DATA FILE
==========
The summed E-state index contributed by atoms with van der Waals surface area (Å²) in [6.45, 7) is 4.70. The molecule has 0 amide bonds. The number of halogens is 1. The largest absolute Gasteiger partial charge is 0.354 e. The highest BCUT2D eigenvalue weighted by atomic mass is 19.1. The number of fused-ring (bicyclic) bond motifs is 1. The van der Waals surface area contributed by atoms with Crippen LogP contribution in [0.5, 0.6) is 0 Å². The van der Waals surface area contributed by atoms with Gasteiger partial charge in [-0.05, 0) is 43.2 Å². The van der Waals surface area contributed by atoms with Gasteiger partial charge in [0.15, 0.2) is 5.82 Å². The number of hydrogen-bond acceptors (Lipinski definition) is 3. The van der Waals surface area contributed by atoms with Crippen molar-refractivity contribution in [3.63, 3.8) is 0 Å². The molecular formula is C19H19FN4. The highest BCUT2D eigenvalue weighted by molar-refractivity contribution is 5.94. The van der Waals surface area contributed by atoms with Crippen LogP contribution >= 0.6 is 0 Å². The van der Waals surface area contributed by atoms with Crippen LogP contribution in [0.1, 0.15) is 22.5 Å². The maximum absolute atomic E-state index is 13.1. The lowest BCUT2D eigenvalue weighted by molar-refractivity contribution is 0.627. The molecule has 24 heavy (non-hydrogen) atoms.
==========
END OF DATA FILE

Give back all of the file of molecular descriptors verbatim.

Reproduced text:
The summed E-state index contributed by atoms with van der Waals surface area (Å²) in [6.45, 7) is 4.70. The molecule has 0 amide bonds. The number of halogens is 1. The largest absolute Gasteiger partial charge is 0.354 e. The highest BCUT2D eigenvalue weighted by atomic mass is 19.1. The number of fused-ring (bicyclic) bond motifs is 1. The van der Waals surface area contributed by atoms with Crippen LogP contribution in [0.5, 0.6) is 0 Å². The van der Waals surface area contributed by atoms with Gasteiger partial charge in [-0.05, 0) is 43.2 Å². The van der Waals surface area contributed by atoms with Gasteiger partial charge in [0.15, 0.2) is 5.82 Å². The number of hydrogen-bond acceptors (Lipinski definition) is 3. The van der Waals surface area contributed by atoms with Crippen molar-refractivity contribution in [3.63, 3.8) is 0 Å². The molecular formula is C19H19FN4. The highest BCUT2D eigenvalue weighted by molar-refractivity contribution is 5.94. The van der Waals surface area contributed by atoms with Crippen LogP contribution >= 0.6 is 0 Å². The van der Waals surface area contributed by atoms with Crippen LogP contribution in [0.1, 0.15) is 22.5 Å². The maximum absolute atomic E-state index is 13.1. The lowest BCUT2D eigenvalue weighted by molar-refractivity contribution is 0.627. The molecule has 24 heavy (non-hydrogen) atoms.